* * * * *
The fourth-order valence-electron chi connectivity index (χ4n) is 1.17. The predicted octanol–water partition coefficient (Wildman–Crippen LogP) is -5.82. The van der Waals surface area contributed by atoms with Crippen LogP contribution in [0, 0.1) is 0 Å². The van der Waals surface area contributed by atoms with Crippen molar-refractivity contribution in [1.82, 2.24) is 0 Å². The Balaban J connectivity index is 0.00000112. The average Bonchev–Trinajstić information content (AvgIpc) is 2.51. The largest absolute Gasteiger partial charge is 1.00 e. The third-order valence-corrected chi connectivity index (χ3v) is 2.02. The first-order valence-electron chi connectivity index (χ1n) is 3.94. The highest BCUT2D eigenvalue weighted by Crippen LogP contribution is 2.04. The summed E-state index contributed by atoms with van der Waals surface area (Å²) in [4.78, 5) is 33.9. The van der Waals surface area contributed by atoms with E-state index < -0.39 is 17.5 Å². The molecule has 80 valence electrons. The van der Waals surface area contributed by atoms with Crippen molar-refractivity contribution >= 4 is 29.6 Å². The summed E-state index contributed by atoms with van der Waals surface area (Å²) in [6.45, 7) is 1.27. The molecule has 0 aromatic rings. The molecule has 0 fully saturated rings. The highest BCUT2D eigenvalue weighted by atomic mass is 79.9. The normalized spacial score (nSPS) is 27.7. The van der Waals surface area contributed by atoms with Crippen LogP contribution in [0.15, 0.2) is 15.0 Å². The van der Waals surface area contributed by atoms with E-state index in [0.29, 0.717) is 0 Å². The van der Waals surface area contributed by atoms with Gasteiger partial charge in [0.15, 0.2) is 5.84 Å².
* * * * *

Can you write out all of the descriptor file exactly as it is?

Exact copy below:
The fourth-order valence-electron chi connectivity index (χ4n) is 1.17. The predicted octanol–water partition coefficient (Wildman–Crippen LogP) is -5.82. The van der Waals surface area contributed by atoms with Crippen LogP contribution in [0, 0.1) is 0 Å². The van der Waals surface area contributed by atoms with Crippen molar-refractivity contribution in [1.82, 2.24) is 0 Å². The Balaban J connectivity index is 0.00000112. The average Bonchev–Trinajstić information content (AvgIpc) is 2.51. The largest absolute Gasteiger partial charge is 1.00 e. The third-order valence-corrected chi connectivity index (χ3v) is 2.02. The first-order valence-electron chi connectivity index (χ1n) is 3.94. The highest BCUT2D eigenvalue weighted by Crippen LogP contribution is 2.04. The summed E-state index contributed by atoms with van der Waals surface area (Å²) in [4.78, 5) is 33.9. The van der Waals surface area contributed by atoms with E-state index < -0.39 is 17.5 Å². The molecule has 80 valence electrons. The van der Waals surface area contributed by atoms with Crippen molar-refractivity contribution >= 4 is 29.6 Å². The summed E-state index contributed by atoms with van der Waals surface area (Å²) in [6.45, 7) is 1.27. The molecule has 0 aromatic rings. The molecule has 0 fully saturated rings. The highest BCUT2D eigenvalue weighted by atomic mass is 79.9. The normalized spacial score (nSPS) is 27.7. The van der Waals surface area contributed by atoms with Crippen LogP contribution in [0.15, 0.2) is 15.0 Å². The van der Waals surface area contributed by atoms with E-state index in [0.29, 0.717) is 0 Å². The van der Waals surface area contributed by atoms with Gasteiger partial charge in [0.15, 0.2) is 5.84 Å².